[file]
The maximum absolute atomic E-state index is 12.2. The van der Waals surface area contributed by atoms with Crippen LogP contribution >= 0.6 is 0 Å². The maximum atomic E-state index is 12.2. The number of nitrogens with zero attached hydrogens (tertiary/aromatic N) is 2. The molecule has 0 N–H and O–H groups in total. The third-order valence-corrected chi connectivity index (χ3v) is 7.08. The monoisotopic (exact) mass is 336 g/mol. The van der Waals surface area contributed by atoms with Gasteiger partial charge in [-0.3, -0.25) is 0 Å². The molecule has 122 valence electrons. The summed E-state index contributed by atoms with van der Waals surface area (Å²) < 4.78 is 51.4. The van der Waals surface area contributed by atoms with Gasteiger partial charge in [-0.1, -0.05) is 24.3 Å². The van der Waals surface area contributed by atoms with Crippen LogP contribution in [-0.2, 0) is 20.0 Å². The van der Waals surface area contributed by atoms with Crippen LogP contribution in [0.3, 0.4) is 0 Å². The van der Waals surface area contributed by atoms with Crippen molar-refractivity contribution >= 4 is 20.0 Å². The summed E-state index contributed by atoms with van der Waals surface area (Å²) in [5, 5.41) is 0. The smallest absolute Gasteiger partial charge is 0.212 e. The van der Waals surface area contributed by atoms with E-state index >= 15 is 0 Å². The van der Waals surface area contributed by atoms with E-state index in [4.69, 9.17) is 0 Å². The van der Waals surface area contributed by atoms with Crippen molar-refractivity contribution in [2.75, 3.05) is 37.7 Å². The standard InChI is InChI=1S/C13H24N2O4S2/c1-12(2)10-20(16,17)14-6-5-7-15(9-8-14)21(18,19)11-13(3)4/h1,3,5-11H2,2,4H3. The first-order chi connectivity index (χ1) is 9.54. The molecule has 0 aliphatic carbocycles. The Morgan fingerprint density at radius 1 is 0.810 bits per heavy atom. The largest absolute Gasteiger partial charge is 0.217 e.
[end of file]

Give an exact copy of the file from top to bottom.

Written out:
The maximum absolute atomic E-state index is 12.2. The van der Waals surface area contributed by atoms with Crippen LogP contribution >= 0.6 is 0 Å². The maximum atomic E-state index is 12.2. The number of nitrogens with zero attached hydrogens (tertiary/aromatic N) is 2. The molecule has 0 N–H and O–H groups in total. The third-order valence-corrected chi connectivity index (χ3v) is 7.08. The monoisotopic (exact) mass is 336 g/mol. The van der Waals surface area contributed by atoms with Gasteiger partial charge in [-0.3, -0.25) is 0 Å². The molecule has 122 valence electrons. The summed E-state index contributed by atoms with van der Waals surface area (Å²) < 4.78 is 51.4. The van der Waals surface area contributed by atoms with Gasteiger partial charge in [-0.1, -0.05) is 24.3 Å². The van der Waals surface area contributed by atoms with Crippen LogP contribution in [-0.2, 0) is 20.0 Å². The van der Waals surface area contributed by atoms with Crippen LogP contribution in [0.3, 0.4) is 0 Å². The van der Waals surface area contributed by atoms with Crippen molar-refractivity contribution >= 4 is 20.0 Å². The summed E-state index contributed by atoms with van der Waals surface area (Å²) in [5, 5.41) is 0. The smallest absolute Gasteiger partial charge is 0.212 e. The van der Waals surface area contributed by atoms with E-state index >= 15 is 0 Å². The van der Waals surface area contributed by atoms with E-state index in [4.69, 9.17) is 0 Å². The van der Waals surface area contributed by atoms with Crippen molar-refractivity contribution in [2.75, 3.05) is 37.7 Å². The standard InChI is InChI=1S/C13H24N2O4S2/c1-12(2)10-20(16,17)14-6-5-7-15(9-8-14)21(18,19)11-13(3)4/h1,3,5-11H2,2,4H3. The first-order chi connectivity index (χ1) is 9.54. The molecule has 0 aliphatic carbocycles. The Morgan fingerprint density at radius 1 is 0.810 bits per heavy atom. The largest absolute Gasteiger partial charge is 0.217 e.